One complaint about our growing reliance on communicating via the Internet is that we place less value on the words we use.
Many years ago, people communicated by writing letters. The person receiving the message understood that it took time on the part of the sender to craft a message. And because it took some time to deliver each message, great value was placed on what was said.
With the invention of the telephone, communicating with one another became more immediate. You could talk with anyone, anywhere, if you were willing to pay. Time, literally, was money. Words were expensive.
Today, communicating with one another is as instant as with a telephone, but not as expensive or limiting. It’s easy to share a message with one person or 100 and it costs the same. Because communicating is simple and inexpensive, we often mistakenly believe that those words have little meaning.
That belief is incorrect. You can still learn a lot about a person in just a few words. You can learn far more than you probably imagine.
Take for instance, the Twitter messages of two people we would expect to be quite similar: Pope Francis and Pope Benedict XVI.
Pope Benedict’s first message, sent out in December 2012, matched his public persona: He was caring but academic. It read: “Dear friends, I am pleased to get in touch with you through Twitter. Thank you for your generous response. I bless all of you from my heart.”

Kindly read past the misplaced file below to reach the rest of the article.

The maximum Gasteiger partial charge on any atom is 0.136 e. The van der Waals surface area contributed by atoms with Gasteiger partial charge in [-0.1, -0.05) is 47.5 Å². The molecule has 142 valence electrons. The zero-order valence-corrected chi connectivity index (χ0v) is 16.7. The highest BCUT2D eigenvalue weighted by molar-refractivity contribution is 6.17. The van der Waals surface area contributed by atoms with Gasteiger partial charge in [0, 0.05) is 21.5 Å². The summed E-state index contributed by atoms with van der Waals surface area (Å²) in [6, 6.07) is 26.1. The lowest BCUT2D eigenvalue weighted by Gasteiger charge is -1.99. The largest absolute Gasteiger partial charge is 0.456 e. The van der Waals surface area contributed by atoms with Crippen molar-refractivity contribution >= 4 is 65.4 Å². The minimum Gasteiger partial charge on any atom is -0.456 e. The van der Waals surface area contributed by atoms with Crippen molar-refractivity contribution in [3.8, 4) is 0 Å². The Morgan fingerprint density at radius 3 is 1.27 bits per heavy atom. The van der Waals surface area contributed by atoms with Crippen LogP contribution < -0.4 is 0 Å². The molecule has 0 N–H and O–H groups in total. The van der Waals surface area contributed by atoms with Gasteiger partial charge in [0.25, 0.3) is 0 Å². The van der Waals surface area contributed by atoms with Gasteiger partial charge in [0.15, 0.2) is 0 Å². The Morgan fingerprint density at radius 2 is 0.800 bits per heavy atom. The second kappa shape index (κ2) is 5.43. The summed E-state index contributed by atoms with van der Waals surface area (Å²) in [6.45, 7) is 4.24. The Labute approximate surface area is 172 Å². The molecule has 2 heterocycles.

His tweets in the days that followed were equally formal. On Dec. 21, 2012, Pope Benedict wrote, “At the end of the year, we pray that the church, despite her shortcomings, may be increasingly recognizable as Christ’s dwelling place.”
It’s a powerful Christmas message, but not exactly a personable one.
From the moment of his election, Pope Francis demonstrated a different clerical style. In his first tweet, he asked people to pray for him, making it clear that he was now the shepherd, but he strongly felt part of the flock as well.
Following his election, it became easier to see the man behind the miter. Pope Francis’ words on Twitter are less academic and more embracing. “God loves us. We must not be afraid to love him,” he tweeted on April 4, 2013. “The faith is professed with the lips and with the heart, through words and through love.”
That word, “love,” is found throughout Pope Francis’ tweets. If you look at his @Pontifex Twitter feed and search for it, you’ll find it’s repeated numerous times. As a result, the person we perceive him to be, by reading his feed, is an accurate representation of the person in real life.
Does our online reflection match who we are as closely? Are we the same person online as we are in person? Or, do we create a different person — someone who is better, or worse, than the reality?
If people formed an opinion of you based on how you present yourself online, would they leave with an accurate picture?
We know it’s unlikely that Pope Francis personally tweets his messages on his phone, computer, laptop or tablet. But that doesn’t make the tweets any less honest or powerful.
We see that his message is one of love of others. It’s also about love of self. And, what is that love?
Pope Francis shared his answer on Twitter as well. “Are you angry with someone?” he asked via Twitter on June 17, 2013. “Pray for that person. That is what Christian love is.”
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